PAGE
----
Test-Driven Development

What is Test-Driven Development? What’s the Point?

The short answer: Test-driven development is a software development methodology where tests are written before the actual code. As an iterative process, it utilizes the repetition of short development cycles. 

Test-driven development (TDD) is a software development methodology that focuses on an iterative development cycle where test cases are written before the actual feature or function. Combining building and testing, TDD helps to ensure that code is always tested against a wide range of scenarios to ensure code quality and reduce bugs. 

The TDD cycle is composed of five stages:

  1. Add a test to the test suite.
  2. Run all the tests to ensure the new test fails.
  3. Write a minimal amount of code to pass the test. 
  4. Run all tests again.
  5. Improve the initial code. 

The cycle is then repeated until project completion. 

Test-Driven Development Approaches

There are two primary approaches to TDD:

  • Inside Out: With this approach, testing begins at the smallest unit level and the architecture emerges organically. It’s a better approach for those who are unfamiliar with the TDD concept because it minimizes mocking and prevents over-engineering. 


  • Outside In: This approach focuses on user behavior. Testing begins at the outermost level and details emerge as teams work inwards. As a result, this approach relies heavily on mocking and stubbing external dependencies. 

What’s the Point of Test-Driven Development? 

That’s the question that most people ask when they hear about TDD for the first time. After all, it sounds slow and counterintuitive. 

While it’s true that TDD can be slow in the short term, it plays a fundamental role in improving a project’s long-term success because it ensures there’s adequate test coverage in place. That means that if some functionality is inadvertently changed or broken, it can be caught and remedied earlier.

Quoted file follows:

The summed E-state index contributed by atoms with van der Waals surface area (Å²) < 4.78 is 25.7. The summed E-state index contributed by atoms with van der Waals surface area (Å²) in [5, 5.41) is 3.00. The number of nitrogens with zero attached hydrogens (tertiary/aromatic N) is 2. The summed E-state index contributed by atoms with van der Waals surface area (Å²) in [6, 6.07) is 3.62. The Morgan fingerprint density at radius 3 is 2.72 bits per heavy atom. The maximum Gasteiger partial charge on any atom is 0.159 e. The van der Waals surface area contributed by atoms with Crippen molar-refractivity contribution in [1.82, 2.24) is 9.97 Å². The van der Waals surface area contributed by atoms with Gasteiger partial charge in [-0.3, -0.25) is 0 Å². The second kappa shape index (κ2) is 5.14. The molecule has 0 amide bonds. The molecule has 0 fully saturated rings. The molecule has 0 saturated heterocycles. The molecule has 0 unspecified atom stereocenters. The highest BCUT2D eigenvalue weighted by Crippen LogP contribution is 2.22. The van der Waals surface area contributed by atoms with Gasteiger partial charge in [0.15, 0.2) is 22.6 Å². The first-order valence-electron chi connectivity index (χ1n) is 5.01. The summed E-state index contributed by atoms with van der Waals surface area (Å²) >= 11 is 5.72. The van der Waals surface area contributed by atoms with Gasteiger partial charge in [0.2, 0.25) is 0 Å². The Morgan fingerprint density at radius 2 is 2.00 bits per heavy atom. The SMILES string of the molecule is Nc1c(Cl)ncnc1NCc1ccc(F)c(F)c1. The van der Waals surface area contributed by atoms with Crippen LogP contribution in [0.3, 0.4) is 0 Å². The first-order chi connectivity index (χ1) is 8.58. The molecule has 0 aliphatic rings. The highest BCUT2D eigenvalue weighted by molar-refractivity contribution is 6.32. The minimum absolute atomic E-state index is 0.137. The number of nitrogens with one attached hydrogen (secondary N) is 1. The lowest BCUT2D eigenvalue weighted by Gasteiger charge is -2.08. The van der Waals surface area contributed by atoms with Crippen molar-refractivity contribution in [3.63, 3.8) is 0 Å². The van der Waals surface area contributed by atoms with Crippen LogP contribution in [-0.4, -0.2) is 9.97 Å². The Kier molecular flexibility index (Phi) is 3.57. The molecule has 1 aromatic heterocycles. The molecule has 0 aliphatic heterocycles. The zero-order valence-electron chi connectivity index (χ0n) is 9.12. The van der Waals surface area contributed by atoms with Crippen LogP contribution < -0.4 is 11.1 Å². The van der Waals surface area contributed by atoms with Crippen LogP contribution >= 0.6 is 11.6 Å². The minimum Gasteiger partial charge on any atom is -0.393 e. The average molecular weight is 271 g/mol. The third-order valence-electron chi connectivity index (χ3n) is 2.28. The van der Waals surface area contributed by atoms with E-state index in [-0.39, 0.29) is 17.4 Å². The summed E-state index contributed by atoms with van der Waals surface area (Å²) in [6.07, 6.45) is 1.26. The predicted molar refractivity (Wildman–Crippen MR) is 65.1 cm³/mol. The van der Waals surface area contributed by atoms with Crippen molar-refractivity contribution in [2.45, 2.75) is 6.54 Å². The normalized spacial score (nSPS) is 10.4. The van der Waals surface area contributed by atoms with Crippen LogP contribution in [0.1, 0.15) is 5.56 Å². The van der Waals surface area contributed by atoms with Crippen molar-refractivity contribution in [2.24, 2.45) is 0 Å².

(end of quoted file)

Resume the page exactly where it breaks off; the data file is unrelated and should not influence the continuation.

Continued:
The iterative approach of TDD also helps to:

Ensure code quality: By writing tests before code, dev teams ensure that individual function is thoroughly tested from the outset, leading to more reliable and maintainable code.

For example, a dev team working on an authentication system may write test cases for scenarios such as failed logins or account lockouts. Only after these tests are written do they implement the actual login functionality.

Facilitate refactoring: TDD makes it easier for dev teams to refactor code with confidence. They know that any changes they make are covered by tests that will catch any regressions or unexpected behaviors.

For example, a dev team might want to improve the performance of a data processing function. With TDD, they can refactor the function safely in the knowledge that their test suite will alert them if any existing functionality breaks.

Drive better Design: TDD encourages better design decisions by forcing developers to consider the use cases and interface of their code before its implementation.

For example, a dev team adding a new feature to a software application can use TDD to define how the feature should behave from a user’s perspective, leading to a clearer and more user-focused design.

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